Starting With Our Weakness: Adele Sakler

By Adele Sakler
www.ExistentialPunk.com
(CO-OP BLOG POST PART 1)


STARTING WITH OUR WEAKNESS
Who's surprised when I say I have many weaknesses? If we’re really honest and recognize the frailty of our species, we see that all of us walk with deep-seated weaknesses. It’s very difficult to own up to these weaknesses; they darken the doorways of our homo sapien souls. I have had the privilege (though sometimes scary) of surrounding myself with honest people. This includes some talented therapists over the years, who have encouraged me to hold up the mirror and brave the process of looking at the woman in that mirror, warts and all.


As Peter and I broach the often-painful and difficult subject of transparency and weakness, there are numerous ways we could approach the topic. As human beings, there are a plethora of things we have to own up to!

* * *

Peter Rollins said:
“…What I really want to do is to enter into dialogs where I can talk about the weakest part of my argument and you can talk about the weakest part of your argument. and [sic] I can accept and celebrate the strongest part of your arguments and visa-versa.”


-
from a Nick and Josh Podcast interview

* * *

A commenter named “Christ” had this to say on my post: 'Reaching Greedily For The Kool-Aid'

‘"I agree that choosing DOGMA over doubt and experiment is like throwing out that ripening vintage and greedily reaching for a cheap and sugarcoated Kool-Aid."

Hitchens' point about "dogma" is a red herring. Christian beliefs are based on evidences, eyewitness testimony, history's siding with Jesus, and much more. It's true that your average Christian doesn't know how to articulate WHY Christianity is objectively credible and valid, but Christianity is nevertheless objectively credible and valid.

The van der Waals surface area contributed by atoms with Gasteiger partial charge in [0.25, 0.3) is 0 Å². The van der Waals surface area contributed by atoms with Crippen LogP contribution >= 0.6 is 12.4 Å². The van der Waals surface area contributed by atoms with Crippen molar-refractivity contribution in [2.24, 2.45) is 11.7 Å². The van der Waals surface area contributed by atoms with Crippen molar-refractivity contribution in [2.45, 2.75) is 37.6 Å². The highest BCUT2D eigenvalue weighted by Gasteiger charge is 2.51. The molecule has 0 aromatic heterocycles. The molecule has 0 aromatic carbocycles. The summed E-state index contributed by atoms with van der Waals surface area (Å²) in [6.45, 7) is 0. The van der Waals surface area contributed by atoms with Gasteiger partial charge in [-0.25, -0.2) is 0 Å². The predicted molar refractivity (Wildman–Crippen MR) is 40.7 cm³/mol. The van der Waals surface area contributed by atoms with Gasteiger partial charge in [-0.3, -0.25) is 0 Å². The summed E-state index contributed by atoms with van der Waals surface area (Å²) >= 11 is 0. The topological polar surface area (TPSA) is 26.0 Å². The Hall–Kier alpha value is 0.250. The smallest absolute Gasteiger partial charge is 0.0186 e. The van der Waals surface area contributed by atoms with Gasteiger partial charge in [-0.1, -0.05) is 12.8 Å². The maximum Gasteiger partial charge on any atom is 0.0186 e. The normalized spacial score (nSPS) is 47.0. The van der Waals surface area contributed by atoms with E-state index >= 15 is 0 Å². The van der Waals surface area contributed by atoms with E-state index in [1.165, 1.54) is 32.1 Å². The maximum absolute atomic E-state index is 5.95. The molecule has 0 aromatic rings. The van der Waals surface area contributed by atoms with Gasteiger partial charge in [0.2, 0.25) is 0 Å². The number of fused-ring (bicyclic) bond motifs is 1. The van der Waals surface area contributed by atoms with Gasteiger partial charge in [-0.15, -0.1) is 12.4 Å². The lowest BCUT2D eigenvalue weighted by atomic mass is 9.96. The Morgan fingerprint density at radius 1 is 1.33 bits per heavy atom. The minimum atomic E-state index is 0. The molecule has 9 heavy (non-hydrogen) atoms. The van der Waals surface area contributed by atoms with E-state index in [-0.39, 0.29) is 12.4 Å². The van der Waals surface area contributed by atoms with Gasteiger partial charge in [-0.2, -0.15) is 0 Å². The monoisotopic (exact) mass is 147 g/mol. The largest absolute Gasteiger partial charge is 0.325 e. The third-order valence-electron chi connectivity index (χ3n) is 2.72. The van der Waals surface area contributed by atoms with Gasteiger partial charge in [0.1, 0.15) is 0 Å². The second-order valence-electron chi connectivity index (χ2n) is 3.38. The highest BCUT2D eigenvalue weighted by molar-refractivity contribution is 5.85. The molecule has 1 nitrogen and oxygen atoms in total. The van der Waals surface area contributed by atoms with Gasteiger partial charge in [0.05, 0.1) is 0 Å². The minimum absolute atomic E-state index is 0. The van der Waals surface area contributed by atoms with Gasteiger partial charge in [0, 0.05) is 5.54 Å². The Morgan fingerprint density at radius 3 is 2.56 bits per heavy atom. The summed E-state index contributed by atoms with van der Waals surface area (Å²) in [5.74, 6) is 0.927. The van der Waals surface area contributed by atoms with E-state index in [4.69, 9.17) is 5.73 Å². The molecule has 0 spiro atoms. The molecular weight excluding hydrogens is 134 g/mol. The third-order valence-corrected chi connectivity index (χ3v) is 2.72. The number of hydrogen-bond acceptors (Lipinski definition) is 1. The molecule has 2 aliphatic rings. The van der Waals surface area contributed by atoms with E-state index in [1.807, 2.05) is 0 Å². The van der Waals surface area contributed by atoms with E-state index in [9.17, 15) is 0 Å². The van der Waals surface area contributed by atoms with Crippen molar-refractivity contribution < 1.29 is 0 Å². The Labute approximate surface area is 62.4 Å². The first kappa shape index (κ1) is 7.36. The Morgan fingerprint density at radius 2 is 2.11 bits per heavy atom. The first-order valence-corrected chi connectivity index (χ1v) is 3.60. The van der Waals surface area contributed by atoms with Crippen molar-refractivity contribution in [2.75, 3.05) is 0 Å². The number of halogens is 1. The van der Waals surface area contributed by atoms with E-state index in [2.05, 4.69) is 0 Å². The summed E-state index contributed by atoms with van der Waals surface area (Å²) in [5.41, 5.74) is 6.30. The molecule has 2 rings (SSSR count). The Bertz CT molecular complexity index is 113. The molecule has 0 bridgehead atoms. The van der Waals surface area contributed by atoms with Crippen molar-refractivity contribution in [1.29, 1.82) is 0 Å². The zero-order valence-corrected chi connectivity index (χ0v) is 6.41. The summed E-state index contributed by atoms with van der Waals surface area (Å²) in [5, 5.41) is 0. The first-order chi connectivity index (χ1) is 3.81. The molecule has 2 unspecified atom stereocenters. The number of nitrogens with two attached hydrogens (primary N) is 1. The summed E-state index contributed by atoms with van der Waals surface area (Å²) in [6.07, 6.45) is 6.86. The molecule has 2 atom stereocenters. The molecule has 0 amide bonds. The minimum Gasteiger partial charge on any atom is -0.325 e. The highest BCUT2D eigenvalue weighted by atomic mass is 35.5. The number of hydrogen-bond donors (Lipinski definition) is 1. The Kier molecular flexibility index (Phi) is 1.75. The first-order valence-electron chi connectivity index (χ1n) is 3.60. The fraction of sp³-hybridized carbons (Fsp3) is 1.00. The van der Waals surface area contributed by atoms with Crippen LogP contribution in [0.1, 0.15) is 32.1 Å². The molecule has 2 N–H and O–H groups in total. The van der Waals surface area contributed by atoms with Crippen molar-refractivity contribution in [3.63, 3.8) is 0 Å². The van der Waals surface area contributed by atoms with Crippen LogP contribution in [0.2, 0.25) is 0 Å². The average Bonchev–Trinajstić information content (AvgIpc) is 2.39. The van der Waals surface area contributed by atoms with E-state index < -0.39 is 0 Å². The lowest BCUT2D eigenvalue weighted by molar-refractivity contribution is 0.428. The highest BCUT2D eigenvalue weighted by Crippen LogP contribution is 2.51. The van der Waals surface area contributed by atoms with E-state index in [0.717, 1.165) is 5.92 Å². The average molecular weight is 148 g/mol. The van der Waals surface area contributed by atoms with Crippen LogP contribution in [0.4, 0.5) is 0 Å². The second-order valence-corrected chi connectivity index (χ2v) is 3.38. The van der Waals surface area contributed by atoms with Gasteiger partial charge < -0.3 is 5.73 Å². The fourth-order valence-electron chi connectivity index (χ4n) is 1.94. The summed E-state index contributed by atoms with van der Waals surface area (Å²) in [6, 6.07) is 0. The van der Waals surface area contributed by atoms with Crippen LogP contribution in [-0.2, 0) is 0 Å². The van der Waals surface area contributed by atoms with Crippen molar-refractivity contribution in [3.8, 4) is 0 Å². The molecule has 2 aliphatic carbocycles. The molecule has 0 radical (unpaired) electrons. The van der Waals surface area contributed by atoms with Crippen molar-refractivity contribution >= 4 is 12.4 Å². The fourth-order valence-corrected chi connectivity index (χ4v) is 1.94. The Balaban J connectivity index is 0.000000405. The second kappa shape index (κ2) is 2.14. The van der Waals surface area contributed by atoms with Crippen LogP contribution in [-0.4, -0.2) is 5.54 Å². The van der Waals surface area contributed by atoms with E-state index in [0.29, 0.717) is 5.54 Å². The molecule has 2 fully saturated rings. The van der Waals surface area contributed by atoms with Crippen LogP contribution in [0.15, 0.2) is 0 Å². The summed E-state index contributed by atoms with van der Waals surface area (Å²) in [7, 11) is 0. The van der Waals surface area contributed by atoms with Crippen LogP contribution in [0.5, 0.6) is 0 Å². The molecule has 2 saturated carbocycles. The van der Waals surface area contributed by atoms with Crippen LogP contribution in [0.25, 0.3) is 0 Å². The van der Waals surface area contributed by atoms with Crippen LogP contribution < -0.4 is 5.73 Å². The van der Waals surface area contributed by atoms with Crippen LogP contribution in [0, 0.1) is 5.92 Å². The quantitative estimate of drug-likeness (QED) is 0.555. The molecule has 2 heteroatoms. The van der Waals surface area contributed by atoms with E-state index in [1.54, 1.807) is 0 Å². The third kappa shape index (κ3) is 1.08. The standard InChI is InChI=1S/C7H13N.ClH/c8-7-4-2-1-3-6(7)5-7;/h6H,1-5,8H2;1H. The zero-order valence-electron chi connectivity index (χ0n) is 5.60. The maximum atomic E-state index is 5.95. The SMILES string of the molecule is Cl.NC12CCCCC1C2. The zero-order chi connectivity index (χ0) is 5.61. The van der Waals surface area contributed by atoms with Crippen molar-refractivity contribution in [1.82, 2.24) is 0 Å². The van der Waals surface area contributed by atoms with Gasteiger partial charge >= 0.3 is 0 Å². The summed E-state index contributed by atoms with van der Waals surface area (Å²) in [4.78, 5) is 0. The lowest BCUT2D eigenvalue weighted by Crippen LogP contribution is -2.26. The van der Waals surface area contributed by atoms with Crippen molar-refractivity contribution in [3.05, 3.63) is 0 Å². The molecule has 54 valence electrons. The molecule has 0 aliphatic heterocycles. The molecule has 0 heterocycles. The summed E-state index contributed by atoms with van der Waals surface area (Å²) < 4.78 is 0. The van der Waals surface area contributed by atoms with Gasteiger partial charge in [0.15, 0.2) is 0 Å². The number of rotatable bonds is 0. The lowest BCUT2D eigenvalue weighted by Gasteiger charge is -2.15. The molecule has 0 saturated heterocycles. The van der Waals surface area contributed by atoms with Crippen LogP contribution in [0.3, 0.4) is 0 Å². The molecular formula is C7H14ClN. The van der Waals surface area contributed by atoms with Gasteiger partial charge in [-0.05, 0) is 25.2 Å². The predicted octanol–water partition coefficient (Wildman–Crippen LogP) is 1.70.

"Our lives are not certain in any form."

Is that a certainty?’

I think Christ makes some valid points, and calls me out on a few things. There is a lot of solid historical evidence for many biblical narratives, particularly for the life of Jesus. It’s easy to lump solid theological scholarship and even orthodoxy in with “dogma” and (even worse) fundamentalism. But that’s unfair. Even liberal scholars like Marcus Borg and Bishop Spong argue for the historicity of Jesus of Nazareth. It’s not “Kool-Aid” to believe the Jesus of history may well be the Jesus of faith, redemption and even salvation. Unless we treat it like Kool-Aid, sugar it down, or pretend there is no other wine to be tasted and savored.

Is “our lives are not certain in any form” a certainty? No. I’m uncertain about that. I might be wrong. There may be absolute certainty. There may be absolute truth. I’m uncertain…

For years I ran from who I really was and put up many masks and walls. I found it easier to hide my pain in humor by being the prankster and clown. Sarcasm became my constant bedfellow. Making people laugh, often at their expense, made me feel better about myself, albeit only for a brief time. Sustaining my ego and self-esteem in these dishonest ways was not sustainable or healthy. I finally started the process to really look down deep at why I was unhappy and miserable. I think Michael Jackson's beautiful and poignant song, 'Man in The Mirror' sums up best how I began this long and often painful journey:

Man In The Mirror

I'm Starting With The Man In The Mirror
I'm Asking Him To Change His Ways
And No Message Could Have Been Any Clearer
If You Wanna Make The World A Better Place
Take A Look At Yourself, And Then Make A Change

I've Been A Victim Of A Selfish Kind Of Love
It's Time That I Realize
That There Are Some With No Home,
Not A Nickel To Loan
Could It Be Really Me,
Pretending That They're Not Alone?

A Willow Deeply Scarred,
Somebody's Broken Heart
And A Washed-Out Dream
They Follow The Pattern Of The Wind, Ya' See
Cause They Got No Place To Be
That's Why I'm Starting With Me...
[www.azlyrics.com]